Dartmouth Residents Organize to Save Indian Logo
A group of residents is rallying to save the Dartmouth High School Indian logo. Some in town believe the logo is offensive and demeaning to Native Americans and should be replaced. Other residents, including some within the town's Native American population, are not offended by the logo and hope it will remain.
Whether to keep the eastern woodlands Indian logo will be put to voters in a non-binding referendum as part of the April 5 annual town-wide election.
Clyde Andrews, a member of the Wampanoag Tribe of Gay Head (Aquinnah) tribe who redesigned an iteration of the logo used today while a DHS student in 1974, supports leaving the logo as it is.
"I feel that the Dartmouth Indian symbol is paying homage in a respectful way to the Native Americans of the area," he said.
George Marcotte of the citizen's group Defend Dartmouth said it's only a small part of the town's population that wants to change the mascot.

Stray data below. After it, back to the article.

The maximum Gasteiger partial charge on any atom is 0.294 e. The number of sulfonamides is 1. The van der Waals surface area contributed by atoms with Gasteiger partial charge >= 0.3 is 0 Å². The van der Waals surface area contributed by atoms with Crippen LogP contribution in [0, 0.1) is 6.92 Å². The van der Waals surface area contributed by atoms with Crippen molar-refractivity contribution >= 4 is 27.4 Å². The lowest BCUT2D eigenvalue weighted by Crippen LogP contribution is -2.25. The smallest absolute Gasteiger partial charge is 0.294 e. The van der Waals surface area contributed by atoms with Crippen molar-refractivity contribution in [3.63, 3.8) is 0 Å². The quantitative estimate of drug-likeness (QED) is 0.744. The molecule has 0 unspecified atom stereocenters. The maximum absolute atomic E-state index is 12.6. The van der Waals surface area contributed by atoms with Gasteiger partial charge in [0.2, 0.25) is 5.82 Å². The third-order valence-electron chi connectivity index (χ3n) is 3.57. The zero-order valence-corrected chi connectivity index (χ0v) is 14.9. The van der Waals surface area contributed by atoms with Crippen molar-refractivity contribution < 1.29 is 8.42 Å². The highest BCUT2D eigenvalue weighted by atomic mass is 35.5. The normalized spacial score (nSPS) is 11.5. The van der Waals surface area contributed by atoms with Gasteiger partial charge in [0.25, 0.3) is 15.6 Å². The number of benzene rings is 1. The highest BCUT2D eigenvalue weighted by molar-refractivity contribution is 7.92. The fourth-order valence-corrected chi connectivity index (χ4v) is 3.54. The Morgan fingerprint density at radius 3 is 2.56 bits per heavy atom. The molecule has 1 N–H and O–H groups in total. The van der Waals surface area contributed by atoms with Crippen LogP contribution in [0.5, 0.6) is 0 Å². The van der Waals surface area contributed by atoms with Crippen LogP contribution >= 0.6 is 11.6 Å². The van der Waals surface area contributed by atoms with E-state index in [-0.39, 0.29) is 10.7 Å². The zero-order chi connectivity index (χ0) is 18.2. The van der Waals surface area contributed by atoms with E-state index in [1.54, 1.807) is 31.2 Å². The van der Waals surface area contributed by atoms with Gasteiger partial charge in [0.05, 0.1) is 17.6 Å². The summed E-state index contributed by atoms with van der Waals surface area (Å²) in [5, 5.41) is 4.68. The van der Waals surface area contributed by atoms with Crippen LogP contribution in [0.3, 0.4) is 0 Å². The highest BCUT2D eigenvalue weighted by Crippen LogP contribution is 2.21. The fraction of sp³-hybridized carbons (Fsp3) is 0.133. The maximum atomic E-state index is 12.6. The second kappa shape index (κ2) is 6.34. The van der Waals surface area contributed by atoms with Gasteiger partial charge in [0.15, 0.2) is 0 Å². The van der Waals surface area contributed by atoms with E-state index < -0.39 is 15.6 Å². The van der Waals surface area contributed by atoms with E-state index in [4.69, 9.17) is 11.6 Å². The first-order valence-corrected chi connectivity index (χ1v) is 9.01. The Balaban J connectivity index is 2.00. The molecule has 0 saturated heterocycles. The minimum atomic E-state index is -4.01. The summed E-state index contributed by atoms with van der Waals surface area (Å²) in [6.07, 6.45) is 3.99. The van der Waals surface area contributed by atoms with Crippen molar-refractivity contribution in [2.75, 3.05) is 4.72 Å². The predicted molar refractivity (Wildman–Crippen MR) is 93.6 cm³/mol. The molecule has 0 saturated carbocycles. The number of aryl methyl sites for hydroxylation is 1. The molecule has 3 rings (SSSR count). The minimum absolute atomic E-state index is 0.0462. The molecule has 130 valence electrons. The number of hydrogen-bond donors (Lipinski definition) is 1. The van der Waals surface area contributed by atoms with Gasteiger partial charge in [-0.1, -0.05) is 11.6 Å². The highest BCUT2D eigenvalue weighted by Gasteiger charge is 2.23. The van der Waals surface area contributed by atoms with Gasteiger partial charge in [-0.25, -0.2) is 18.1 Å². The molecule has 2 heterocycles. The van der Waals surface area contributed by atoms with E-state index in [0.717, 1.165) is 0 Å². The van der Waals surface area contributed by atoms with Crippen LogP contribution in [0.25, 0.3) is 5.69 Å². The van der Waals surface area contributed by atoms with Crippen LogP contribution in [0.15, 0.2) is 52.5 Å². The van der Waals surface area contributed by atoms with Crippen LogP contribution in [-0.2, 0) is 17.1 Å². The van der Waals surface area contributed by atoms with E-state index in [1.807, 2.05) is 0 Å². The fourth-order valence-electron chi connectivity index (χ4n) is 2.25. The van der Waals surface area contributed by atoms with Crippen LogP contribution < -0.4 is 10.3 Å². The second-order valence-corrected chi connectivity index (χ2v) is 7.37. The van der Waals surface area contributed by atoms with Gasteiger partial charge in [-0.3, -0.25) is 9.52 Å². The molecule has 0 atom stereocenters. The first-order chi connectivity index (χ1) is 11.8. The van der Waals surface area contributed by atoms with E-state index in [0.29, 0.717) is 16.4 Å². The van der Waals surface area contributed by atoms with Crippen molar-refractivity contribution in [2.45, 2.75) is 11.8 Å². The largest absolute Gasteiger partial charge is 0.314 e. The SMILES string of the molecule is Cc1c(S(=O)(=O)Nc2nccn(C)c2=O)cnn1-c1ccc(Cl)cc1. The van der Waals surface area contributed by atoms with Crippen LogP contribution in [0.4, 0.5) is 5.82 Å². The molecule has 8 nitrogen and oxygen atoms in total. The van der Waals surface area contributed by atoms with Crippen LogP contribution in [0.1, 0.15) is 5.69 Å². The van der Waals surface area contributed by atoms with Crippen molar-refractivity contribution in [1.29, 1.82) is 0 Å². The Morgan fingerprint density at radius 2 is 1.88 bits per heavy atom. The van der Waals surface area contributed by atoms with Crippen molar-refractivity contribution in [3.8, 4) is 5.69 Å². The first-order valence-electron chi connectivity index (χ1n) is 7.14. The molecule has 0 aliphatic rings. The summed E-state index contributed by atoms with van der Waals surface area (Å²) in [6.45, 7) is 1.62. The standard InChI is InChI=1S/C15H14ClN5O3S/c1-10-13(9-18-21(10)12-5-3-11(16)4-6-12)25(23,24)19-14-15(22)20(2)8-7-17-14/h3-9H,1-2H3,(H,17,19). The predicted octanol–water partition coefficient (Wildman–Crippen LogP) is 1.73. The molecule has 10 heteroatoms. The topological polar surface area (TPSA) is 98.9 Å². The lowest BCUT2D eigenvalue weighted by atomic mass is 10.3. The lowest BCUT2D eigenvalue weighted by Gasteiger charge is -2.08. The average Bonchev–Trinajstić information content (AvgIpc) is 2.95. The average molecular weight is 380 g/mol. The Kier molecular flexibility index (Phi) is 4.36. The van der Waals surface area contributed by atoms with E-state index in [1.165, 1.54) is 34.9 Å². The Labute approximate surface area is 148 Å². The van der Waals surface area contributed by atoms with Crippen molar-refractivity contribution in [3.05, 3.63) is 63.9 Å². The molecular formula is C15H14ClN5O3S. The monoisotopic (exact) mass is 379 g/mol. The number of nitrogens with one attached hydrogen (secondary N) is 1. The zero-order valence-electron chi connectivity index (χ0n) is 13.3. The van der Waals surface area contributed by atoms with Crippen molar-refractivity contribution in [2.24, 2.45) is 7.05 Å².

"For nearly three years, a very vocal few have crusaded to cancel our beloved Dartmouth Indian symbol which was designed to honor our Indigenous history in town," he said.
Marcotte said the decision by the Dartmouth Select Board to include the non-binding question on the ballot will "finally give the people of town a voice in this matter."
Defend Dartmouth hopes to raise funds to print signs urging town residents to vote to keep the logo. The group has launched a Facebook page, "Defend Dartmouth - Save The Indians," to bring awareness to the issue.
What are your thoughts on the Dartmouth High School logo? Should it stay or is it time for something new?